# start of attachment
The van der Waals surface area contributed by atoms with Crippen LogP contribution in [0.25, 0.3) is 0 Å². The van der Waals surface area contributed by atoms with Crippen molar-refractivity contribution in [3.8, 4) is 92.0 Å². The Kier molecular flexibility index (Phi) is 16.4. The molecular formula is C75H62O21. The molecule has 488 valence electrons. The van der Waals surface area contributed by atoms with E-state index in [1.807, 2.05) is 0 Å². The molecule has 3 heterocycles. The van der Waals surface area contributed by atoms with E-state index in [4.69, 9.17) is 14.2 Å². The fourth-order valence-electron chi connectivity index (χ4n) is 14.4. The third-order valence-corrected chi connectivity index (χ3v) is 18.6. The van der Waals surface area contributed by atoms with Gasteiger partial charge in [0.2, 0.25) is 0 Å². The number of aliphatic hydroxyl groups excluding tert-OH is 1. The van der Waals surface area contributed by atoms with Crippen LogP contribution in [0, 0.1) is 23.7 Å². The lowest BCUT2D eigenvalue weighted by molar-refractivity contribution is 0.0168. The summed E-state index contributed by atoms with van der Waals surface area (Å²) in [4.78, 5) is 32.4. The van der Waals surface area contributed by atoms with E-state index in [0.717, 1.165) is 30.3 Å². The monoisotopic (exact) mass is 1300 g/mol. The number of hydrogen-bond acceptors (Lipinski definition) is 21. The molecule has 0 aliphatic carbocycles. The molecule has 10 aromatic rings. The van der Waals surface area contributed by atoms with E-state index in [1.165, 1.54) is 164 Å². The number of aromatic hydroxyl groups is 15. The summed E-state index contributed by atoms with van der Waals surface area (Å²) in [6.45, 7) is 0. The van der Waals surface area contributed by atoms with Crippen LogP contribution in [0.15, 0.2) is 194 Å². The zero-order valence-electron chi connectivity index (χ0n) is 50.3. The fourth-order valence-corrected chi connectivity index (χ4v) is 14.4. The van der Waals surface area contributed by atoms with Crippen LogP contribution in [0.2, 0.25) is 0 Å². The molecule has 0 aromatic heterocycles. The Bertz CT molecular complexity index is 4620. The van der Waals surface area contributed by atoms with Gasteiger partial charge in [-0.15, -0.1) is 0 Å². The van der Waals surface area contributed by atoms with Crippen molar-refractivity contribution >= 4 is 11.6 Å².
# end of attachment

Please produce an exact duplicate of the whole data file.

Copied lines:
The van der Waals surface area contributed by atoms with Crippen LogP contribution in [0.25, 0.3) is 0 Å². The van der Waals surface area contributed by atoms with Crippen molar-refractivity contribution in [3.8, 4) is 92.0 Å². The Kier molecular flexibility index (Phi) is 16.4. The molecular formula is C75H62O21. The molecule has 488 valence electrons. The van der Waals surface area contributed by atoms with E-state index in [1.807, 2.05) is 0 Å². The molecule has 3 heterocycles. The van der Waals surface area contributed by atoms with E-state index in [4.69, 9.17) is 14.2 Å². The fourth-order valence-electron chi connectivity index (χ4n) is 14.4. The third-order valence-corrected chi connectivity index (χ3v) is 18.6. The van der Waals surface area contributed by atoms with Gasteiger partial charge in [0.2, 0.25) is 0 Å². The number of aliphatic hydroxyl groups excluding tert-OH is 1. The van der Waals surface area contributed by atoms with Crippen LogP contribution in [0, 0.1) is 23.7 Å². The lowest BCUT2D eigenvalue weighted by molar-refractivity contribution is 0.0168. The summed E-state index contributed by atoms with van der Waals surface area (Å²) in [4.78, 5) is 32.4. The van der Waals surface area contributed by atoms with E-state index in [0.717, 1.165) is 30.3 Å². The monoisotopic (exact) mass is 1300 g/mol. The number of hydrogen-bond acceptors (Lipinski definition) is 21. The molecule has 0 aliphatic carbocycles. The molecule has 10 aromatic rings. The van der Waals surface area contributed by atoms with E-state index in [1.165, 1.54) is 164 Å². The number of aromatic hydroxyl groups is 15. The summed E-state index contributed by atoms with van der Waals surface area (Å²) in [6.45, 7) is 0. The van der Waals surface area contributed by atoms with Crippen LogP contribution in [0.15, 0.2) is 194 Å². The zero-order valence-electron chi connectivity index (χ0n) is 50.3. The fourth-order valence-corrected chi connectivity index (χ4v) is 14.4. The van der Waals surface area contributed by atoms with Crippen LogP contribution in [0.2, 0.25) is 0 Å². The molecule has 0 aromatic heterocycles. The Bertz CT molecular complexity index is 4620. The van der Waals surface area contributed by atoms with Gasteiger partial charge in [-0.15, -0.1) is 0 Å². The van der Waals surface area contributed by atoms with Crippen molar-refractivity contribution >= 4 is 11.6 Å².